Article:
Things to do in Anchorage
Anchorage, nestled between Cook Inlet and the Chugach Mountains, started in 1914, when the government decided Alaska needed a railroad between Seward and Fairbanks. The tiny settlement then known as Ship Creek was chosen as the midway point. Overnight the town boomed. Today over half the state of Alaska’s population live in or near Anchorage. While all the pleasures of civilization can be found in the many things to do in Anchorage, the delights of the wild are as close as walk in the park, where moose are often seen.
THINGS TO DO AND SEE IN AND NEAR ANCHORAGE
View 85 species of wildlife from the Arctic, including glacier bears, brown/grizzly bears and black bears, on this 25-acre wooded area. See caribou, moose, dall sheep, wolves, musk oxen and many others.
The Crow Creek Mine is a recreational mine in Anchorage. What was the largest mine producing area in South Central Alaska during World War II, has now become a tourist attraction where people from all over the world come here to try their luck and find gold. Local miners help the visitors through the process of the gold hunt which gives visitors a first hand experience with mining.
Planes dating from 1924-1960 are located here, painstakingly restored, and situated next to recorded entries and information about their use and pilots. Pioneer aviators’ gear and brief biographies are in the main building. Placard after placard relates stories of these aviation heroes, many of whose lives were ended prematurely by their dangerous occupation. WWII artifacts and accounts are here also, giving testament to the prominent role Alaska played during that war.
Alaska Natives built this extraordinary center to bring their cultures to visitors. It’s Alaska’s best Native cultural attraction. What makes it so is not the graceful building or the professional and informative displays, but Native people themselves, who often create a personal connection with visitors and rarely come across as practiced or distant. The three main parts of the center take half a day to absorb. First, there’s a hall where storytellers, dancers, and Native athletes perform, with three 30-minute programs rotating through the day. Next, a gallery of educational displays with a theater showing short films and a series of workshops, where artisans practice and show off traditional crafts and often teach crafts to visitors. Finally, there’s a pond surrounded by six traditional Native dwellings representing each cultural group, hosted by a member of those cultures.
Since the late ’80s, this museum has provided a place for children to learn about the miracles of science. The exhibits housed here include a bubble lab, planetarium/galaxy room, displays of reptiles and hands-on Alaska marine life. Permanent displays share the floor with traveling exhibits.
Ship Creek, found in the shadow of downtown Anchorage high-rise hotels, has more than 9000 king salmon that struggle upstream every summer. It’s North America’s most accessible King salmon stream! There are several other runs of salmon that also come into Ship Creek so it is worth checking out most of the summer.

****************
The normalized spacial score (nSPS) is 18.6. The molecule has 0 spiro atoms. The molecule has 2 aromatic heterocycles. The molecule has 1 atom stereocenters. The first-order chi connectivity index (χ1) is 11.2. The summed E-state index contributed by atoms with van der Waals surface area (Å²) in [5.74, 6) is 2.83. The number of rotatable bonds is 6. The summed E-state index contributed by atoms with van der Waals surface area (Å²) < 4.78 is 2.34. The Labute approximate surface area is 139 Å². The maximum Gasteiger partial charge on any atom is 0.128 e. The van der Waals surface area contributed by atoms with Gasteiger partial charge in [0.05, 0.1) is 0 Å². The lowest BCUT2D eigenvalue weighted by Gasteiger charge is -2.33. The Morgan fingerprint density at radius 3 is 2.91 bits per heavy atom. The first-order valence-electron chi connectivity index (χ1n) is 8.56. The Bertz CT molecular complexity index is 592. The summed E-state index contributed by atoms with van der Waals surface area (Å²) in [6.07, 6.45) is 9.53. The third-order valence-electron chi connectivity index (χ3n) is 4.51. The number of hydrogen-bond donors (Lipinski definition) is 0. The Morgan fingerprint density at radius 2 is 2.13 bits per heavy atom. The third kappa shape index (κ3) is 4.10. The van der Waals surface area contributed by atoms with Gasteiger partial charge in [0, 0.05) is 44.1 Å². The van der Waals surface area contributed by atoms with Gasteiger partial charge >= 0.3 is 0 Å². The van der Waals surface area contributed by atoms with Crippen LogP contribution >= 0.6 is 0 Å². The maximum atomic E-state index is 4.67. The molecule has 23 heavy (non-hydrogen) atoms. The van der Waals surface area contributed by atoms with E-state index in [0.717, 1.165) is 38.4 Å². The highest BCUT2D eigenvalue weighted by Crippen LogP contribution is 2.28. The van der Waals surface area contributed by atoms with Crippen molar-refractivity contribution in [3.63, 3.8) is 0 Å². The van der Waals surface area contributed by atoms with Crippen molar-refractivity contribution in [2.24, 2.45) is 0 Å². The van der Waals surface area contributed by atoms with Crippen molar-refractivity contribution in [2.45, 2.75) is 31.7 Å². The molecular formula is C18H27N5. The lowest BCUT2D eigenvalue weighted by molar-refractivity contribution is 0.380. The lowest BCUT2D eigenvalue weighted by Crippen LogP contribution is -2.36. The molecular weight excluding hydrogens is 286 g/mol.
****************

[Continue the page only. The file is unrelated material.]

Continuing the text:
Kenai Peninsula has countless lakes and streams which provide good fishing annually.
The Kenai River is a favorite for rainbows and Dolly Varden throughout the summer and fall with catches in the 10 pound class not uncommon. This river is one of the best all around fishing rivers in Alaska. Aspen Hotel Soldotna sits on the banks of this famous river.
Glacier & Wildlife Explorer Tour. The guided half-day adventure along scenic Turnagain Arm offers a one hour spectacular glacier cruise and non-stop wildlife. See Potter Marsh and mountain scenery where Dahl sheep are often spotted on the rocky cliffs. The waters along the way offers the best chance of seeing some of Cook Inlet’s 350 Beluga whales.
Visit Portage Glacier. Alaska’s second most visited attraction. Board a one-hour cruise, which is narrated by a U.S. Forest Service Park Ranger. View icebergs and get 300 feet from the glacier, where you can listen for the unmistakable rumbling of an active calving glacier. At the 140-acre Alaska Wildlife Conservation Center get an up-close experience of impressive bears, moose, bison, elk, reindeer, musk ox, and more. This is a picturesque holiday of a lifetime!
Anchorage City Trolley Tours
612 W. 4th Avenue (ticket office) | 907-276-5603
Step aboard Anchorage’s first trolley for a clear view of our city. A lively informative sightseeing tour of Alaska’s largest city! Relax while our Alaskan guide shows you how and where Alaskans live, the Alaska railroad, Lake Hood (the largest and busiest floatplane base in the world), mysterious Earthquake Park, Cook Inlet (where our tides are the second largest in the world), Anchorage Museum of History and Art, our famous fragrant flowers, great shopping areas, and favorite dining restaurants. Every hour on the hour 7 days a week.
People Mover Bus System
The People Mover Bus System has a day pass available for $2.50, it is good for unlimited rides that day and can be purchased from the bus driver. Passes are also available from Tesoro 2Go stores. People Mover provides transportation to most visitor attractions. For information call 907-343-6543.